Jonathan Van Ness Reveals HIV Diagnosis, Former Drug Addiction

    “Queer Eye’s” Jonathan Van Ness is getting vulnerable in his new memoir “Over the Top.” In a preview of his book with the New York Times, Van Ness opened up about his early struggles with sex and drug addiction as well as his experience with sexual assault, revealing that he was abused by an older [...]

  • 4127_D022_00003_RC(l-r.) Elizabeth McGovern stars as Lady

    Box Office: 'Downton Abbey' Dominating 'Ad Astra,' 'Rambo' With $31 Million Opening

    “Downton Abbey” is heading for a positively brilliant opening weekend after scoring $13.8 million in domestic ticket sales on Friday. If estimates hold, the feature film version of the popular British television show should take home approximately $31 million come Sunday, marking the biggest opening ever for distributor Focus Features and beating previous record holder [...]

  • Gully Boy to represent India in

    'Gully Boy' to Represent India In Oscars Race

    The Film Federation of India has chosen Zoya Akhtar’s “Gully Boy” as its entry in the Academy Awards’ international feature film category. The picture, a coming of age tale about an aspiring rapper in Mumbai’s Dharavi slum premiered at the Berlin film festival in February before opening to a wave of acclaim at home in [...]

  • Lucy-Lost

    Cartoon Forum: 30th Anniversary, Little Giants and New Generations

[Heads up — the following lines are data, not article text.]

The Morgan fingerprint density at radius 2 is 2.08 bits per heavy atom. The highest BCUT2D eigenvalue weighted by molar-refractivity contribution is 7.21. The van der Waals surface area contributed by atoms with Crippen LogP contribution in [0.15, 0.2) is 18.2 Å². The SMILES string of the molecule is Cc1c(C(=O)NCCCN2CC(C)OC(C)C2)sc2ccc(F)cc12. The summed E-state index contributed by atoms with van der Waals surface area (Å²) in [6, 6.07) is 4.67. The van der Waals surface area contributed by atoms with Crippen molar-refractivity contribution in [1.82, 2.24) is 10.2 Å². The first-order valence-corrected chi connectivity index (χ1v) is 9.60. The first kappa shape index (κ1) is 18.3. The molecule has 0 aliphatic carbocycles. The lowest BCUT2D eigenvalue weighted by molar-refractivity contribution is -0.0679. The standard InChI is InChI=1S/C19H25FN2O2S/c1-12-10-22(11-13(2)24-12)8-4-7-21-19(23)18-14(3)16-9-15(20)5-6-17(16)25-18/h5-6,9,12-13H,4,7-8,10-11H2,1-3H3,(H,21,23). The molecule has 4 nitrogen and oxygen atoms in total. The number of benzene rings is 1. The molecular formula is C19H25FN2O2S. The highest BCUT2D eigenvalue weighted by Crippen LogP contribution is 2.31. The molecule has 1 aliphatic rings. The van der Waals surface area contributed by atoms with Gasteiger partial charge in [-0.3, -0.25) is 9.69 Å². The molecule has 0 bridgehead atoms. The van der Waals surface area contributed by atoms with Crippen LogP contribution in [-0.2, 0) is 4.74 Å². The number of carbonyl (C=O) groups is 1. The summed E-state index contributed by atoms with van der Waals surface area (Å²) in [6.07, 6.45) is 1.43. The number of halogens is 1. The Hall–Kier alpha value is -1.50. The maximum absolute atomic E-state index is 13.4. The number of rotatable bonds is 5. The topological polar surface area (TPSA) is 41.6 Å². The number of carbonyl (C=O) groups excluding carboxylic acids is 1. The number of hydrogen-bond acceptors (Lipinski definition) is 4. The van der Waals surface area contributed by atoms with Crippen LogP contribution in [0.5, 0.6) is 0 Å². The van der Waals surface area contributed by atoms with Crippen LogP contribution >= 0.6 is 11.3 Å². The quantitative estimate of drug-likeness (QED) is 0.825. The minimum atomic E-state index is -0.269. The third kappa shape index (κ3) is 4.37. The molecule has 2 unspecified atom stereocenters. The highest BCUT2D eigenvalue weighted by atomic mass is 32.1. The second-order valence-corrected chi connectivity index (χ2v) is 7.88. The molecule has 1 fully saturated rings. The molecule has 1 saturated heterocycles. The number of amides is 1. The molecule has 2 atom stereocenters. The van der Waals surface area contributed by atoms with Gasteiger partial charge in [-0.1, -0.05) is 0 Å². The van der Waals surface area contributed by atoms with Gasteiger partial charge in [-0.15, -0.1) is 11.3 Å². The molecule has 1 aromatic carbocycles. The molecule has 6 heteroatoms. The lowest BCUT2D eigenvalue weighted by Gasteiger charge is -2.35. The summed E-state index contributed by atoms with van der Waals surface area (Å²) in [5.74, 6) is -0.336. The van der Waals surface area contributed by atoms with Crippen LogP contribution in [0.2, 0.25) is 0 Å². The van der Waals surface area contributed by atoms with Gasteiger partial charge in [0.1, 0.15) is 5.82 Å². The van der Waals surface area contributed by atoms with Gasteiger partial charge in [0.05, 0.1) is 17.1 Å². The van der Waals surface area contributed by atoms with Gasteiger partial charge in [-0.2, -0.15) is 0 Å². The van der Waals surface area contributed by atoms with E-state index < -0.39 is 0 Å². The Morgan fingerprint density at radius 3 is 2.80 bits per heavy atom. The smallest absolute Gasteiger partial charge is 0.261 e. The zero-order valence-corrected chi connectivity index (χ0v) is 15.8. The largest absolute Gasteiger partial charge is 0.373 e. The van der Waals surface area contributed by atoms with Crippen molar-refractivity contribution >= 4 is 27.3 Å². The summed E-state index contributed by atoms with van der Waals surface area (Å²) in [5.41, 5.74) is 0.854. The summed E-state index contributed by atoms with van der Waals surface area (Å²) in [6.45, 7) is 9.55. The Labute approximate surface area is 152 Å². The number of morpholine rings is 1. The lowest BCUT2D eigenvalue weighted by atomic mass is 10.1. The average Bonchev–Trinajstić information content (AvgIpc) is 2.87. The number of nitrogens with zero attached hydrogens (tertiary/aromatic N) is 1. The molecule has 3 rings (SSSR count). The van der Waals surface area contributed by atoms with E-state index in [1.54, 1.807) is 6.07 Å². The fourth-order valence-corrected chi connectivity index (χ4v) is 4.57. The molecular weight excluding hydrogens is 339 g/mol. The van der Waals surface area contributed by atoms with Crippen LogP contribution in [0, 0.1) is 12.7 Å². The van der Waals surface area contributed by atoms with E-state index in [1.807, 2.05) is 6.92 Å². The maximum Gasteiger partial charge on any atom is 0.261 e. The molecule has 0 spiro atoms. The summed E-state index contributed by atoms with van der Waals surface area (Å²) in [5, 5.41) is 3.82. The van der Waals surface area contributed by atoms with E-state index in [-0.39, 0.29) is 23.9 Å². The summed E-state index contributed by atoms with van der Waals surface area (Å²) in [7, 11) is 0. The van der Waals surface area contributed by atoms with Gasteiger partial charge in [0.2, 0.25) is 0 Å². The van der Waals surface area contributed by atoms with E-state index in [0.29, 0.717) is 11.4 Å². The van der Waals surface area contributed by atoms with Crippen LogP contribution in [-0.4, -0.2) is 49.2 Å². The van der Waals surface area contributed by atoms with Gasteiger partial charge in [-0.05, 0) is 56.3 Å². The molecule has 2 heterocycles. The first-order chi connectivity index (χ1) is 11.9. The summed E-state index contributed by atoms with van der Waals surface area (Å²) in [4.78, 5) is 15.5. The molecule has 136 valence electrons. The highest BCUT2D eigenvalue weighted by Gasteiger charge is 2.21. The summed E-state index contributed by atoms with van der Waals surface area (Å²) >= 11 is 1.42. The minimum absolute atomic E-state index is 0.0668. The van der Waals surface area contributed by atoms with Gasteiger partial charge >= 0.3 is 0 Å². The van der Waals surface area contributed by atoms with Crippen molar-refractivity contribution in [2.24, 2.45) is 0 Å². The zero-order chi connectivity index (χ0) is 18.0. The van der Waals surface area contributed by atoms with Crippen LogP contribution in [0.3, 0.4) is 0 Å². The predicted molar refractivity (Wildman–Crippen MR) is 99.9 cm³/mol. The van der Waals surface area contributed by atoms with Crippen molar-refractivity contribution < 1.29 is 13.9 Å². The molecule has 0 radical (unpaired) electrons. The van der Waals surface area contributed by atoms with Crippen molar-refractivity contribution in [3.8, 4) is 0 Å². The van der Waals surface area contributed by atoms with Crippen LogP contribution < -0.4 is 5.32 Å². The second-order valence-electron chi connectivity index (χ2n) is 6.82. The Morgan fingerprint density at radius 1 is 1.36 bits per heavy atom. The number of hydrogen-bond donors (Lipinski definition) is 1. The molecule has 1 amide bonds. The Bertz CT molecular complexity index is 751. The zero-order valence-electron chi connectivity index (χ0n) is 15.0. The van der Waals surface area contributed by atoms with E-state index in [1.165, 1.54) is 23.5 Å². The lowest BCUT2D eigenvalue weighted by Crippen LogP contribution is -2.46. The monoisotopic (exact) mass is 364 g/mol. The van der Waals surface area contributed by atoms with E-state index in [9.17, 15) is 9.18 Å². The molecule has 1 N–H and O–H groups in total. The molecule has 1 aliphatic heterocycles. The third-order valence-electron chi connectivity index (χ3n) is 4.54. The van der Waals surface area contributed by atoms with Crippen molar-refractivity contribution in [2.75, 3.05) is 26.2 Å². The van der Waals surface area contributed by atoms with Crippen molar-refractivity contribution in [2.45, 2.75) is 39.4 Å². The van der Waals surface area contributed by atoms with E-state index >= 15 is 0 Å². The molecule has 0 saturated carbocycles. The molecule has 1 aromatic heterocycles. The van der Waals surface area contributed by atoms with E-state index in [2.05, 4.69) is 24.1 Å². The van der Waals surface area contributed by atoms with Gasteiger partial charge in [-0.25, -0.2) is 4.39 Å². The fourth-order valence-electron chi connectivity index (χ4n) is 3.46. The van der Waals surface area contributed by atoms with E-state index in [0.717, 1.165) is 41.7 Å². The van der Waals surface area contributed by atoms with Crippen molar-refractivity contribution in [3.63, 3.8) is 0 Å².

TOULOUSE, France –  Celebrating its 30th anniversary, Cartoon Forum wrapped Sept. 19 having showcased the ever-growing strength of European animation. 85 projects were pitched from 24 countries at the co-production forum platform that played host to north of 1,000 investors, distributors and producers – a record number. Falling on French-speaking Belgium – Wallonie-Bruxelles – whose [...]

  • Renee Zellweger Rufus Wainwright Sam Smith

    Renée Zellweger: Judy Garland Was 'My Childhood Hero'

    Awards buzz is building around Renée Zellweger for her performance as Judy Garland, emerging as a frontrunner in the Oscar race for best actress. But for her, the real prize was paying tribute to Garland, of whom she’s been a lifelong fan. “Nobody was prettier, nobody sang prettier…the adventures she had, [she was] my childhood [...]

  • Topic Studios

    Layoffs Hit Topic Studios as TV Division Relocates to West Coast (EXCLUSIVE)

    A small round of layoffs has hit Topic Studios this week in the television division, insiders familiar with the company told Variety. One of the insiders said three executives at the New York-based producer and distributor are out: senior vice president of scripted programming and Viacom alum Lisa Leingang, vice president of development Mona Panchal [...]

More From Our Brands

Access exclusive content